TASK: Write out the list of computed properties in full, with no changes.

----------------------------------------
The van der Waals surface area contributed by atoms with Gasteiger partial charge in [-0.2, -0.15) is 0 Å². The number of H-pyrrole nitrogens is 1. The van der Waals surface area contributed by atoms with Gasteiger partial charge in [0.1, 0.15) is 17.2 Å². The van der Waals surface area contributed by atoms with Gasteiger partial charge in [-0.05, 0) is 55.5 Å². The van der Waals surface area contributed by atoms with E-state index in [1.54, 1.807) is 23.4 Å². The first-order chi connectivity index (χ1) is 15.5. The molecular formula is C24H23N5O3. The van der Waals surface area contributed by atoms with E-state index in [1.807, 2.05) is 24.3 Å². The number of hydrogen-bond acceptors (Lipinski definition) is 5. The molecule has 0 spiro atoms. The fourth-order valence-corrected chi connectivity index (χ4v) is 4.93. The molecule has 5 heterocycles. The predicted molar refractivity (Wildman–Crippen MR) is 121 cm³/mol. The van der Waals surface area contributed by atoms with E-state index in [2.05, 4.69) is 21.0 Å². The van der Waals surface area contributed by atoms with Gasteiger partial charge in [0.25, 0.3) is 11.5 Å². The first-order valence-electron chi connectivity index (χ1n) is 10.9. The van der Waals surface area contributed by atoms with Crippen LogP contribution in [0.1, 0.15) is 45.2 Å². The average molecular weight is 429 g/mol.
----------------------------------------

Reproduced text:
The van der Waals surface area contributed by atoms with Gasteiger partial charge in [-0.2, -0.15) is 0 Å². The number of H-pyrrole nitrogens is 1. The van der Waals surface area contributed by atoms with Gasteiger partial charge in [0.1, 0.15) is 17.2 Å². The van der Waals surface area contributed by atoms with Gasteiger partial charge in [-0.05, 0) is 55.5 Å². The van der Waals surface area contributed by atoms with E-state index in [1.54, 1.807) is 23.4 Å². The first-order chi connectivity index (χ1) is 15.5. The molecular formula is C24H23N5O3. The van der Waals surface area contributed by atoms with E-state index in [1.807, 2.05) is 24.3 Å². The number of hydrogen-bond acceptors (Lipinski definition) is 5. The molecule has 0 spiro atoms. The fourth-order valence-corrected chi connectivity index (χ4v) is 4.93. The molecule has 5 heterocycles. The predicted molar refractivity (Wildman–Crippen MR) is 121 cm³/mol. The van der Waals surface area contributed by atoms with E-state index in [2.05, 4.69) is 21.0 Å². The van der Waals surface area contributed by atoms with Gasteiger partial charge in [0.25, 0.3) is 11.5 Å². The first-order valence-electron chi connectivity index (χ1n) is 10.9. The van der Waals surface area contributed by atoms with Crippen LogP contribution in [0.1, 0.15) is 45.2 Å². The average molecular weight is 429 g/mol.